Canadian Electrical Industry News Week

 

Jan 8, 2018

LightmotionAfter two years of work, Lightemotion has added another noteworthy project to its list with the lighting design for Gatineau’s Canadian Museum of History. The museum welcomes over 1.2 million visitors each year to its celebrated complex in the heart of the National Capital Region, making it the country’s most-visited museum. With roots stretching back to 1856, it is one of Canada’s oldest public institutions and a respected centre of museological excellence, sharing its expertise in history, archaeology, ethnology and cultural studies both within Canada and abroad.

 

 


For Lightemotion’s President, François Roupinian, designing the lighting for this type of museum is an exciting challenge: “The light should act as a magic wand, directing the viewer's attention to key areas.” Through a skillful combination of museum and architectural lighting, Lightemotion has highlighted the work of architect Douglas Cardinal while showcasing the museum’s history.

Success is in the details

To accomplish such a feat with a maximum spectrum of effects, the team used over 40 kinds of light fixtures. From theatrical floodlights to gobo projectors and miniature LED heads for subtly illuminating even the smallest details of the displays, all equipment used was carefully studied and adjusted in order to create a unique path of light.

According to François Roupinian, “Flexibility is important for creating the right lighting.” Nothing was left to chance, with features including interchangeable lenses, zoom, anti-glare accessories, an integrated potentiometer to adjust the lighting level for conservation needs and ambience, and the option to add colour filters. For this purpose, the lighting manufacturers were chosen with particular care so that a wide range of choices would be available to ensure colour consistency.

A technical challenge

Beyond the myriad fixtures required, this type of project comes with its own set of challenges. The first is using LED technology to recreate the warmth and subtlety of halogen, as LEDs are often too bright for the more subtle needs of a museum. Another important element to take into account was that certain fragile artifacts are sensitive to heat. When fine-tuning the lighting, Lightemotion worked closely with the museum’s conservation team to provide consistent and suitable lighting, carrying out tests that included thermal models to ensure optimal conservation conditions for the artifacts.

The museum’s unifying element

The Canadian Museum of History’s emblematic dome acts as a visual reference point throughout most of the museum pathway. As the dome is an immense structure where it is impossible to install lighting, the team had to use a special approach: “We wanted to use this constraint as an advantage. That’s where we got the idea to use the dome to create light with indirect lighting. We wanted to make it the centrepiece of the museum’s ecosystem.” After many colour tests, the team was able to create their desired effect: a timeless tone for a comfortable atmosphere where visitors feel as if they have stepped into the museum’s very own world.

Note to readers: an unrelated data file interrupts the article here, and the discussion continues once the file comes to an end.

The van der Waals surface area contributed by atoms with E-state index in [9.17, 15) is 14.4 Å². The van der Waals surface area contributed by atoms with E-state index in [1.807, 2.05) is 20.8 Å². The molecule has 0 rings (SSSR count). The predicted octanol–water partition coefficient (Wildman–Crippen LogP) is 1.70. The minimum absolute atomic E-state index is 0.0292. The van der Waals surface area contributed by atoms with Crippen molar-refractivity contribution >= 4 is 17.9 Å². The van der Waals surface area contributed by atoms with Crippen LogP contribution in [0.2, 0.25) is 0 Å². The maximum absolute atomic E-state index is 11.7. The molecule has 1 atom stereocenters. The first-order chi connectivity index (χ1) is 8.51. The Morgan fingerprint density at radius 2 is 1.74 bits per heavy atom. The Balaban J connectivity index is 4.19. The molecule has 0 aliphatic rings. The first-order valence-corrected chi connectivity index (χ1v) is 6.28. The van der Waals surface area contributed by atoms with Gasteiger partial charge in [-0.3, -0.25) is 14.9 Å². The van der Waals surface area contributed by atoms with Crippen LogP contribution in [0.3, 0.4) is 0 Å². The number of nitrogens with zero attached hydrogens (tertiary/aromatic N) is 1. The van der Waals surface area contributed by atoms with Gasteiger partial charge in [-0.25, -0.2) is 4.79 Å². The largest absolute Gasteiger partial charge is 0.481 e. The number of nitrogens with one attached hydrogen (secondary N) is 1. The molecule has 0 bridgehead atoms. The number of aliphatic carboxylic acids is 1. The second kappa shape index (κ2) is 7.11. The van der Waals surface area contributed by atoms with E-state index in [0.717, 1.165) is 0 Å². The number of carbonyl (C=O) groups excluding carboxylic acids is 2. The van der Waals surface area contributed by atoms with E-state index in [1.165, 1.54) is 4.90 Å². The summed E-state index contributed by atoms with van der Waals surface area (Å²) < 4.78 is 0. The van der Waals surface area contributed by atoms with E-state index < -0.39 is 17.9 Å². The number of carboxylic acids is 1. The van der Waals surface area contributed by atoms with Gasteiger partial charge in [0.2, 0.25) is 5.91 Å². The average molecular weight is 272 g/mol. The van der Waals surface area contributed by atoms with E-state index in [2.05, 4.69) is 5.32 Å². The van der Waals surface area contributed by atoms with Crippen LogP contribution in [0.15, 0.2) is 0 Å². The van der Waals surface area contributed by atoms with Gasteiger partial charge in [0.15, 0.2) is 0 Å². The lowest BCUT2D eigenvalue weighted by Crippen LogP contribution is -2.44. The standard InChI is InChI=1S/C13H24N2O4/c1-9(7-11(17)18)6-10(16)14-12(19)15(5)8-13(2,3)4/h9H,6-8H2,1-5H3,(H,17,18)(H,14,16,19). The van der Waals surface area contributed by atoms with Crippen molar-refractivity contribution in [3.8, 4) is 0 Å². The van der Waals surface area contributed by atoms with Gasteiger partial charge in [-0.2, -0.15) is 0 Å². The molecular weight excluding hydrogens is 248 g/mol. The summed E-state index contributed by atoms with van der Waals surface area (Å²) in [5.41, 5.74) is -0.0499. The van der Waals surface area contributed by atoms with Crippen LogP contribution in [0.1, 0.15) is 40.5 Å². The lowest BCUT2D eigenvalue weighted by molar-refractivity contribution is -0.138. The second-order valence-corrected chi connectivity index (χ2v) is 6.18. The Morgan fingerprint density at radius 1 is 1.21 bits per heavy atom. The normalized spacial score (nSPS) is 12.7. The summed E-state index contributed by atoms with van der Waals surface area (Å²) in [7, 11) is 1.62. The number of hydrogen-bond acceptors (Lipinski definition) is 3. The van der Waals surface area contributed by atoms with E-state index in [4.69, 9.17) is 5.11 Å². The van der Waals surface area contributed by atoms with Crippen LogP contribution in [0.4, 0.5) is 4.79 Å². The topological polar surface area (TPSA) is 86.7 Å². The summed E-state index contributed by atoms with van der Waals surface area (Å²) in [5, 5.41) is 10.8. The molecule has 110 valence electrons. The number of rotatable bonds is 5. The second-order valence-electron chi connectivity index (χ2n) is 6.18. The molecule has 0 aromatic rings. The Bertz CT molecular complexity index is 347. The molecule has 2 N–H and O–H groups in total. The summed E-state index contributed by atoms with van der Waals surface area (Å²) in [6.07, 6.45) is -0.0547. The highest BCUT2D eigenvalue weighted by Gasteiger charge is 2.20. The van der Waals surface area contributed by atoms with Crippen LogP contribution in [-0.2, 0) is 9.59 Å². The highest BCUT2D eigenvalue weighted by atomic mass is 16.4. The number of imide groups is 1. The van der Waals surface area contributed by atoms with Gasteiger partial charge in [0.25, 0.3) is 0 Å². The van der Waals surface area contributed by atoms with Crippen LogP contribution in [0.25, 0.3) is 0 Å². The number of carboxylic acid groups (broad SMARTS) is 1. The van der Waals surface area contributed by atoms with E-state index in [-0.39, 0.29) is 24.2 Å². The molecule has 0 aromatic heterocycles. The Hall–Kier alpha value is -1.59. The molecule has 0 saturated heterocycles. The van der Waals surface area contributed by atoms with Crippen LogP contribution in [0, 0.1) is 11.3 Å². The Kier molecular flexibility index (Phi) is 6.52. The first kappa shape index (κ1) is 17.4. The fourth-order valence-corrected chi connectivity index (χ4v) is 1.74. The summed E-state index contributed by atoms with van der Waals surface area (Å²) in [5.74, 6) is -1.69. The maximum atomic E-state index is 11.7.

As explained by François Roupinian, “The light ultimately needs to tell a story. The visitors shouldn’t have to be aware of the technical feats behind the scenes. The lighting should create a complete sensory experience.”

Lightemotion is a lighting design consultant with offices in Montreal and Toronto, and award-winning local and international projects. Lightemotion’s project portfolio spans across many diverse project types from cultural, hospitality, retail, corporate, government, transportation and academic to landscape and master planning; www.lightemotion.ca

Photo credit: Gordon King

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Therefore, we want your insight on the biggest challenges or issues you face when installing loadcentres, breakers (CAFI, GFI's…) and other surge protection devices. We ask that you do not provide product specific details but rather your general issues and concerns or any questions that have come to mind while working with these product types. Provide us with your valued expert insight into the issues you have faced so manufacturers can better inform you about the installation and use of these products. Lets generate some discussion that will help guide the Industry.

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Cloud

There has been a lot of talk about cloud computing and Software-as-a-Service (SaaS) models these days but both are relatively new to the lighting industry. Let’s take a look at what they are as well as their roles in commercial lighting.

What is cloud computing?

Cloud computing is the on-demand delivery of compute power, database storage, and applications via the Internet with pay-as-you-go or subscription-based pricing. Cloud computing means that instead of all the computer hardware, software, and data that you are using sitting somewhere inside your company’s network, it’s provided and managed for you as a service by another company and you access it over the Internet. 

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Jean-Marc Myette

By Line Goyette

Meeting people in our industry often comes with surprises. This was the case with Jean-Marc Myette, Business Development Manager of ABB’s Electrification Products Division and chair of the Board of Electro-Federation Canada’s Quebec section. Not only does he know the electrical industry down to the most minute product and technological innovations, he is also a professional car racer on sabbatical, and someone very involved in his business community and personal life.

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